I meet with the finance director, who is noticeably frustrated by the delay. He wanted to know what we could’ve done differently and, more importantly, how we can prevent this from happening the next time this is scheduled. I assure him that I will personally manage the upgrade the next time instead of letting the vendor do it. I get his concurrence that his people will be at my disposal to effect a successful completion of the upgrade. He leaves a little less miffed than when he arrived.
I meet with a candidate for our open help desk position. Just getting that position was an exercise in diplomacy and persistence.
Our firm doesn’t operate like most other law firms. Our technicians manage calls to the help desk and also go to the users’ desks if they can’t resolve the problem over the phone. Our users typically dislike being walked through steps over the phone to resolve their technical issues. Instead, they demand that someone come to service their PC immediately. Because my technicians haven’t figured out how to be in two places at once (yet), the help desk is frequently unattended and service calls go to voice mail. You can imagine how happy our users are about that.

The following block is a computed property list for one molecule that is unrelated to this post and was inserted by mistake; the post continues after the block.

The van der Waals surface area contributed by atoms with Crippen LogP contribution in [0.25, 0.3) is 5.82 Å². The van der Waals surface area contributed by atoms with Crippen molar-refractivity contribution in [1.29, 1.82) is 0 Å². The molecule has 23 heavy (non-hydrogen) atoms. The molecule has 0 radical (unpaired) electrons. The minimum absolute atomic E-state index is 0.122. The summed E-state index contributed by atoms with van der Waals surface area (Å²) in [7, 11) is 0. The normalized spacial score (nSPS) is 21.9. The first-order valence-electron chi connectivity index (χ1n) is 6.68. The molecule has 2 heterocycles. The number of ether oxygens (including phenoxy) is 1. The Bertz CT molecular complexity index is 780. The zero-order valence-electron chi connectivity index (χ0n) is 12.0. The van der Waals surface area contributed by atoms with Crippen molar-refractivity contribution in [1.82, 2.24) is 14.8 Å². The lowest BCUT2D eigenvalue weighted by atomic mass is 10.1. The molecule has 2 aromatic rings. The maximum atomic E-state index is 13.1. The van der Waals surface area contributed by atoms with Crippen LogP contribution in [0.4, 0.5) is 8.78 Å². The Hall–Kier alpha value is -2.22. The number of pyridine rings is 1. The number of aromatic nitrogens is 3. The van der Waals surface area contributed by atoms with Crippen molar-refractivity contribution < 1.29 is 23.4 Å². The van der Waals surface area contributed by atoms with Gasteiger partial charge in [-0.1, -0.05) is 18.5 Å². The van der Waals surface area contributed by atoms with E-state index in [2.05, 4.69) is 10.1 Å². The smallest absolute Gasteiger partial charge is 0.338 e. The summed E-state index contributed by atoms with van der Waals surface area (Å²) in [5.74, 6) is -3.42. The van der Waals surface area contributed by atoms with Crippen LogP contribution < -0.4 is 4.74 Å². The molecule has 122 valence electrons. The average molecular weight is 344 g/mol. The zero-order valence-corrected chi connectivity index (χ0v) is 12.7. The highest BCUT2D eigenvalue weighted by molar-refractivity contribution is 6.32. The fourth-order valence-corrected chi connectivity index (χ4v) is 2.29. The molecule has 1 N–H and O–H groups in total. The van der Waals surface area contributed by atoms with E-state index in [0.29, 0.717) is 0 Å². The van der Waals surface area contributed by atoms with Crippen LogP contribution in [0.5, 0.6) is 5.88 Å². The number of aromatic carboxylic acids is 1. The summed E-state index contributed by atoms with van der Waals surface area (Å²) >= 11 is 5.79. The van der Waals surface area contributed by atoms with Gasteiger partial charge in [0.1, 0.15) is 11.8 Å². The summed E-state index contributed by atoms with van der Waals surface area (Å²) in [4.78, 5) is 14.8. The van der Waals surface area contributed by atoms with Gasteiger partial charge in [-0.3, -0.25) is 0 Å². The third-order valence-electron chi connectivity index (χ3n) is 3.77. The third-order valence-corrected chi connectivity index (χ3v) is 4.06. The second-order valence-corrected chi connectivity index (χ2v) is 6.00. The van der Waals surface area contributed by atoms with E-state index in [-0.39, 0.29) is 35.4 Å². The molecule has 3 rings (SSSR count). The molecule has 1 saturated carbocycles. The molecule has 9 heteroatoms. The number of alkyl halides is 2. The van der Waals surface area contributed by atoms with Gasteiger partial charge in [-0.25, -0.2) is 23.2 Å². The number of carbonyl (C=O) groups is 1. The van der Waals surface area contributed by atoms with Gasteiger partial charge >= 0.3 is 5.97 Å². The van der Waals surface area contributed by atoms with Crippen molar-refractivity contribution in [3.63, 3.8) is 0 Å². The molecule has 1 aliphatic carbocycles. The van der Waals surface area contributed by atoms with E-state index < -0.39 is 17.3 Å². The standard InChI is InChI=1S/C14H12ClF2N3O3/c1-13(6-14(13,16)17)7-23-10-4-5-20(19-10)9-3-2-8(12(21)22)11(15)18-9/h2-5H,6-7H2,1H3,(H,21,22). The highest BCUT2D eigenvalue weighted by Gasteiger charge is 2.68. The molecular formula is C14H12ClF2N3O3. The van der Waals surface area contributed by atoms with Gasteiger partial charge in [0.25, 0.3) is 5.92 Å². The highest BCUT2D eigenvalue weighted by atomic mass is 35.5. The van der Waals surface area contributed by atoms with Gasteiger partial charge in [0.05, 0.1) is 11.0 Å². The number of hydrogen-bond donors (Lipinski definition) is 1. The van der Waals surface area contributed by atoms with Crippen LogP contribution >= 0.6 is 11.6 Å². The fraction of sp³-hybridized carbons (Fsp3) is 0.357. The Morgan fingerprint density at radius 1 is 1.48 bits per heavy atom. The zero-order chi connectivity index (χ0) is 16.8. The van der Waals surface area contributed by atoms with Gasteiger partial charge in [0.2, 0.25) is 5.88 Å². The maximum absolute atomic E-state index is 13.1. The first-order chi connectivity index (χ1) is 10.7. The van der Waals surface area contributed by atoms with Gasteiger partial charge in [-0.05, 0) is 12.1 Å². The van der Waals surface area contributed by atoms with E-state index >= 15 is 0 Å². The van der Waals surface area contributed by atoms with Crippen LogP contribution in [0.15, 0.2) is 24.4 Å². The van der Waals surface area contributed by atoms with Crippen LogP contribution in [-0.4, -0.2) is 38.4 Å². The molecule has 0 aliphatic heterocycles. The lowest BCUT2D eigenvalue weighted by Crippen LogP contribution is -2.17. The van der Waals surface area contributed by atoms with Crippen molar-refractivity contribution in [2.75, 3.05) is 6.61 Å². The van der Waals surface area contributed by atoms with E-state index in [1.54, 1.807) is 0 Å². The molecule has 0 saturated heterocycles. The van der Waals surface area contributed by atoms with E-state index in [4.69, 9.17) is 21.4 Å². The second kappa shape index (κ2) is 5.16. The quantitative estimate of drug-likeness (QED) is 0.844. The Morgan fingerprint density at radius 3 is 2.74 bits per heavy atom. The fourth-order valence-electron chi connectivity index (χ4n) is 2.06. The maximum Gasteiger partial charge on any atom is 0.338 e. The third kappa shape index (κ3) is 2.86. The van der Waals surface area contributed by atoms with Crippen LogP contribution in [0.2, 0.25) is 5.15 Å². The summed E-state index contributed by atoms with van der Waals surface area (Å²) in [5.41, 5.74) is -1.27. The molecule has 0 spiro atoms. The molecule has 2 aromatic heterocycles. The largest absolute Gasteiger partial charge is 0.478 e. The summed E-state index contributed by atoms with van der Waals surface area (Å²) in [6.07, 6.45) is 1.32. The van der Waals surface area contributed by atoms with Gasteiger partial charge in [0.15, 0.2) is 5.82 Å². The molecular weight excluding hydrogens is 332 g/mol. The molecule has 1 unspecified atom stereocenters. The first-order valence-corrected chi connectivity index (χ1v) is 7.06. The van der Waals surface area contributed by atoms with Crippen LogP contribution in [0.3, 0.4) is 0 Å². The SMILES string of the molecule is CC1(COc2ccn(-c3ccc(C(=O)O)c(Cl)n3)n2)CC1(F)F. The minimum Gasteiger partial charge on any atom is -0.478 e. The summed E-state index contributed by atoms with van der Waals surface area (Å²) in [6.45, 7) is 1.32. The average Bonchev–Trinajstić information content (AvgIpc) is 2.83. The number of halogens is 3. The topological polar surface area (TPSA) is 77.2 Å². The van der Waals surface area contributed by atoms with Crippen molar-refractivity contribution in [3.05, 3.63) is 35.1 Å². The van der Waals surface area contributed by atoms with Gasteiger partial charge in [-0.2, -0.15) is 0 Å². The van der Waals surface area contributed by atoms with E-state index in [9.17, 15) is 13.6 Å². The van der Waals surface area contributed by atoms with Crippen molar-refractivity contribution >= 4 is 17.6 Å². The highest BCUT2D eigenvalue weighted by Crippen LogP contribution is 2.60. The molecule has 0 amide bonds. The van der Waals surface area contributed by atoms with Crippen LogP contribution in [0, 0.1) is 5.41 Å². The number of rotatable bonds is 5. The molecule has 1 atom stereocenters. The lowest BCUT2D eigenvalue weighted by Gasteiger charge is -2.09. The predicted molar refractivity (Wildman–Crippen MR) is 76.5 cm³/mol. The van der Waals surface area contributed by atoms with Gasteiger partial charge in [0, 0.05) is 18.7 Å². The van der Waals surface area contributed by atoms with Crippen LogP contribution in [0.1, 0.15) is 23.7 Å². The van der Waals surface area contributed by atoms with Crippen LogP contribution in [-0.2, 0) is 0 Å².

I successfully lobbied to hire a person who would just answer the phones and try to resolve the issues that way first. This candidate was a referral from one of my techs, (a method that I prefer, since it eliminates my having to pay a recruiting fee, plus it has the added appeal of hiring someone who has effectively been prescreened). This candidate doesn’t disappoint me; barring any better referrals from my staff, I’m likely to make her an offer.
Just as I wrap up my interview, my wife calls to let me know she’s near my building, so I get a ride home instead of taking the train tonight. Tomorrow morning, I have another interview, this time for a summer intern position.